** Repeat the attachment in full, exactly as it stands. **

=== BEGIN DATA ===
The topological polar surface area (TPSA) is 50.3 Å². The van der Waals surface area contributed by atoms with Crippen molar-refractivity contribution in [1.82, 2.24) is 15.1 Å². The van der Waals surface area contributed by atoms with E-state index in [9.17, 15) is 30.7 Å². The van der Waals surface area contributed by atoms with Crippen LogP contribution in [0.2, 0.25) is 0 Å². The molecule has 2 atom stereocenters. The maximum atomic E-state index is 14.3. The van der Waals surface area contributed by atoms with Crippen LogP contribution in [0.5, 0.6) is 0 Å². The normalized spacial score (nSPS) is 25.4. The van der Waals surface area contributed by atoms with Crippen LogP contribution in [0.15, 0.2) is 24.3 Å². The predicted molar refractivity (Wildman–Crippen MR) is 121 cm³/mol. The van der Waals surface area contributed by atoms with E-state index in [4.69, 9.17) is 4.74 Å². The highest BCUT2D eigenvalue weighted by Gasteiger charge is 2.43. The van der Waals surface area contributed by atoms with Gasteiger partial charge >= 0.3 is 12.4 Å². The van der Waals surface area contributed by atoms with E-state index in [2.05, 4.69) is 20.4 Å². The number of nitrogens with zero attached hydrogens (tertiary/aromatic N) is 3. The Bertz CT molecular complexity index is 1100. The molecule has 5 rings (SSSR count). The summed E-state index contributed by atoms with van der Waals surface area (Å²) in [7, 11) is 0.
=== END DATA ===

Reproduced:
The topological polar surface area (TPSA) is 50.3 Å². The van der Waals surface area contributed by atoms with Crippen molar-refractivity contribution in [1.82, 2.24) is 15.1 Å². The van der Waals surface area contributed by atoms with E-state index in [9.17, 15) is 30.7 Å². The van der Waals surface area contributed by atoms with Crippen LogP contribution in [0.2, 0.25) is 0 Å². The molecule has 2 atom stereocenters. The maximum atomic E-state index is 14.3. The van der Waals surface area contributed by atoms with Crippen LogP contribution in [0.5, 0.6) is 0 Å². The normalized spacial score (nSPS) is 25.4. The van der Waals surface area contributed by atoms with Crippen LogP contribution in [0.15, 0.2) is 24.3 Å². The predicted molar refractivity (Wildman–Crippen MR) is 121 cm³/mol. The van der Waals surface area contributed by atoms with E-state index in [4.69, 9.17) is 4.74 Å². The highest BCUT2D eigenvalue weighted by Gasteiger charge is 2.43. The van der Waals surface area contributed by atoms with Gasteiger partial charge >= 0.3 is 12.4 Å². The van der Waals surface area contributed by atoms with E-state index in [2.05, 4.69) is 20.4 Å². The number of nitrogens with zero attached hydrogens (tertiary/aromatic N) is 3. The Bertz CT molecular complexity index is 1100. The molecule has 5 rings (SSSR count). The summed E-state index contributed by atoms with van der Waals surface area (Å²) in [7, 11) is 0.